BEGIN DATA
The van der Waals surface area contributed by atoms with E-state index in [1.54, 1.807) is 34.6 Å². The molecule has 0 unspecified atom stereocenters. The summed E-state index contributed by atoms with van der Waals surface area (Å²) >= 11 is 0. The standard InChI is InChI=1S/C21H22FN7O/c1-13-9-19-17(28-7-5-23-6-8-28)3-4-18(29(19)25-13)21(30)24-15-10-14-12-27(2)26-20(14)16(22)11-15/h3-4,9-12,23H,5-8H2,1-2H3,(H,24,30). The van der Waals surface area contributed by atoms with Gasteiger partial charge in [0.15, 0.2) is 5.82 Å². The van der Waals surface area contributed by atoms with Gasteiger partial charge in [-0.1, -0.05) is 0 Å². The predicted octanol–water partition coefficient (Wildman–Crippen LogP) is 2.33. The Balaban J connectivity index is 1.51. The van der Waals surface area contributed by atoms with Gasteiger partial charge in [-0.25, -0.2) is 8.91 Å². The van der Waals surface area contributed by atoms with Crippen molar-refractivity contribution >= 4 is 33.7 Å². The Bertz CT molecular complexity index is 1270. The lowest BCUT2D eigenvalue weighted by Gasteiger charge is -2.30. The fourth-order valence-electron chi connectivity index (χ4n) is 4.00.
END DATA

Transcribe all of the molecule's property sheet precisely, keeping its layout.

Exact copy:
The van der Waals surface area contributed by atoms with E-state index in [1.54, 1.807) is 34.6 Å². The molecule has 0 unspecified atom stereocenters. The summed E-state index contributed by atoms with van der Waals surface area (Å²) >= 11 is 0. The standard InChI is InChI=1S/C21H22FN7O/c1-13-9-19-17(28-7-5-23-6-8-28)3-4-18(29(19)25-13)21(30)24-15-10-14-12-27(2)26-20(14)16(22)11-15/h3-4,9-12,23H,5-8H2,1-2H3,(H,24,30). The van der Waals surface area contributed by atoms with Gasteiger partial charge in [0.15, 0.2) is 5.82 Å². The van der Waals surface area contributed by atoms with Gasteiger partial charge in [-0.1, -0.05) is 0 Å². The predicted octanol–water partition coefficient (Wildman–Crippen LogP) is 2.33. The Balaban J connectivity index is 1.51. The van der Waals surface area contributed by atoms with Gasteiger partial charge in [-0.25, -0.2) is 8.91 Å². The van der Waals surface area contributed by atoms with Crippen molar-refractivity contribution >= 4 is 33.7 Å². The Bertz CT molecular complexity index is 1270. The lowest BCUT2D eigenvalue weighted by Gasteiger charge is -2.30. The fourth-order valence-electron chi connectivity index (χ4n) is 4.00.